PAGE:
THE SPICE MARKET
It took me over four months to discover the most incredible spice market on full display just three blocks from my flat. I had been living and working in Singapore, but was so busy that I would often eat or pick up groceries near my office, rather than my own neighborhood. On a rare day off, I decided to explore on foot and was thrilled with what I found.
I was living in Little India, one of the less affluent neighborhoods in town. It’s always busy with tourists trying to find a good deal and locals pouring into the many restaurants for fish head curry and cheap beer. Just along the main drag, there was a market — Tekka Centre — that I must have walked past at least twenty times without going in. What a mistake! From the outside it didn’t seem like much, but inside was an international food fest. There were aisles upon aisles of food stalls with every Southeast Asian cuisine and dish you can imagine — everything from Pak Kashmiri Delight’s Aloo Gobi (a simple Indian vegetarian dish made with potatoes, cauliflower, spices and herbs) to Whampoa’s Prawn Noodles, (a Hokkien noodle soup made with pork bones and prawn stock).
People sat at communal tables slurping their soups and dipping their chapati (Indian flat bread) into colorful, aromatic sauces. It didn’t matter that the inside temperature was ninety-degrees and rising. Somehow the spices from the dishes seemed to regulate everyone’s body temperature.
After filling my belly with some murtabak, (a thin dough stuffed with minced meat, onions, and eggs), I headed deeper into the market past the stalls into the shopping area. From on high, it’s a cavernous space selling every ingredient known to mankind, and then some. Exotic vegetables, glorious ripe fruits, local chickens and fish, a butcher shop with lamb carcasses dangling on hooks, dried anchovies, teas and coffees from around the globe, and dried spices so brilliant in color you could wet them and use them as paint.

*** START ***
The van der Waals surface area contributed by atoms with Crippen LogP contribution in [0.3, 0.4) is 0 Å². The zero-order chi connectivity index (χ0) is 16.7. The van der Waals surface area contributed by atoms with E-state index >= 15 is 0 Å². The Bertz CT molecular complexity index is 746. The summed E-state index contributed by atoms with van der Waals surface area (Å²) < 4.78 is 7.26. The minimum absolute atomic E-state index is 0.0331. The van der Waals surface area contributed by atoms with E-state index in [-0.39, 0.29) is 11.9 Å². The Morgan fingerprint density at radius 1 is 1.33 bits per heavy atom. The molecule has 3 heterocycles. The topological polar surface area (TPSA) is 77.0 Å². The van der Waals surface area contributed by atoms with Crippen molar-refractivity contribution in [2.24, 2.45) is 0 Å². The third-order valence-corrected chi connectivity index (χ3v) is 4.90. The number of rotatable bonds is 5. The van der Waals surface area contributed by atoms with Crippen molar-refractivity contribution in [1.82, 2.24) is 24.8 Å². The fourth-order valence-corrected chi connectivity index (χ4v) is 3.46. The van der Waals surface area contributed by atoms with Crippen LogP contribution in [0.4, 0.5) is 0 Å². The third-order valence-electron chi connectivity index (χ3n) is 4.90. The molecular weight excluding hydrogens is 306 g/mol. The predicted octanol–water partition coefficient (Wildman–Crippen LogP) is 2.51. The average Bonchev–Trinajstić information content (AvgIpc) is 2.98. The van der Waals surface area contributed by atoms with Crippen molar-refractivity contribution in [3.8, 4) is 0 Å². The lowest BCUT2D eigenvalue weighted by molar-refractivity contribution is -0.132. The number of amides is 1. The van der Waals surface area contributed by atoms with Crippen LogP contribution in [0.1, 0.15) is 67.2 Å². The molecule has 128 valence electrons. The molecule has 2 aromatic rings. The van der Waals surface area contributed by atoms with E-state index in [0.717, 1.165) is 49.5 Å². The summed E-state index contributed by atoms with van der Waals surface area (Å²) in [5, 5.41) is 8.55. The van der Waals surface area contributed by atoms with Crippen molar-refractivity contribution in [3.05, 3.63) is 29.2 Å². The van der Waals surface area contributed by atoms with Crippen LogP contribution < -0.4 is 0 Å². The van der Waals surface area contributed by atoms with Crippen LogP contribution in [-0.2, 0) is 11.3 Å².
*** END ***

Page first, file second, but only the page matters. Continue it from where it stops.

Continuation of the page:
Stopped in my tracks, I eyed the gorgeous spices wondering which ones I would need to make a lamb korma.
“Can I help you?” asked the handsome merchant.
“Well, I’ve been trying my skills at different curries, but I never really get the right balance. I was hoping to make a lamb korma.”
“Ah, that’s one of my favorites too. I’ll put together my secret mix for you.”
I wondered if he says that to all the ladies, but just as the thought crossed my mind, he started to spoon out at least a dozen different spices into one bag, then proceeded to recite the recipe to me.
“And once you’ve tried the dish, I expect you to come back and let me know how it turned out,” he said smiling, handing me the bag, “Just ask for Rakesh.”
Rakesh did not steer me wrong. The korma was delicious and his recipe was spot on. Each week I would return to the market to let him know how my dishes were turning out and each week he would send me on my way with a new spice mix and recipe. He became my first friend away from the office and made me feel like a welcomed addition to the neighborhood.